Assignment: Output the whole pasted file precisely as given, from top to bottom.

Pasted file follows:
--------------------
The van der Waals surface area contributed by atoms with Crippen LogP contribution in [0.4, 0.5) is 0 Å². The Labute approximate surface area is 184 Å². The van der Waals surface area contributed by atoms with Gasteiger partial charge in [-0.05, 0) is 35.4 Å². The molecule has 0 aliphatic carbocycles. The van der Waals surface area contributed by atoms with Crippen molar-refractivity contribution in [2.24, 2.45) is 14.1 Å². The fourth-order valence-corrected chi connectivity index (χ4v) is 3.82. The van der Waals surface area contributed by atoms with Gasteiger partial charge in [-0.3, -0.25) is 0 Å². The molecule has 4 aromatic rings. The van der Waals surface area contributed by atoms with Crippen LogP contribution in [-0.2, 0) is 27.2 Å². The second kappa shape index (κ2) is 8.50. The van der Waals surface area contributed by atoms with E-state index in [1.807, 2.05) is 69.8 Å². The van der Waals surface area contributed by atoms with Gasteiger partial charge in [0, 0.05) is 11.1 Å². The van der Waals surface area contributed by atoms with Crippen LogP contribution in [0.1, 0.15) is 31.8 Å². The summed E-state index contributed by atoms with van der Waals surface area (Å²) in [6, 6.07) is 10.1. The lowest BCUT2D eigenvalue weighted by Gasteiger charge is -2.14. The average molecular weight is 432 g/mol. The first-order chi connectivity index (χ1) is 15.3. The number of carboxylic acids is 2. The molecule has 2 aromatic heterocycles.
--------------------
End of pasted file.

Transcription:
The van der Waals surface area contributed by atoms with Crippen LogP contribution in [0.4, 0.5) is 0 Å². The Labute approximate surface area is 184 Å². The van der Waals surface area contributed by atoms with Gasteiger partial charge in [-0.05, 0) is 35.4 Å². The molecule has 0 aliphatic carbocycles. The van der Waals surface area contributed by atoms with Crippen molar-refractivity contribution in [2.24, 2.45) is 14.1 Å². The fourth-order valence-corrected chi connectivity index (χ4v) is 3.82. The van der Waals surface area contributed by atoms with Gasteiger partial charge in [-0.3, -0.25) is 0 Å². The molecule has 4 aromatic rings. The van der Waals surface area contributed by atoms with Crippen LogP contribution in [-0.2, 0) is 27.2 Å². The second kappa shape index (κ2) is 8.50. The van der Waals surface area contributed by atoms with E-state index in [1.807, 2.05) is 69.8 Å². The van der Waals surface area contributed by atoms with Gasteiger partial charge in [0, 0.05) is 11.1 Å². The van der Waals surface area contributed by atoms with Crippen LogP contribution in [0.1, 0.15) is 31.8 Å². The summed E-state index contributed by atoms with van der Waals surface area (Å²) in [6, 6.07) is 10.1. The lowest BCUT2D eigenvalue weighted by Gasteiger charge is -2.14. The average molecular weight is 432 g/mol. The first-order chi connectivity index (χ1) is 15.3. The number of carboxylic acids is 2. The molecule has 2 aromatic heterocycles.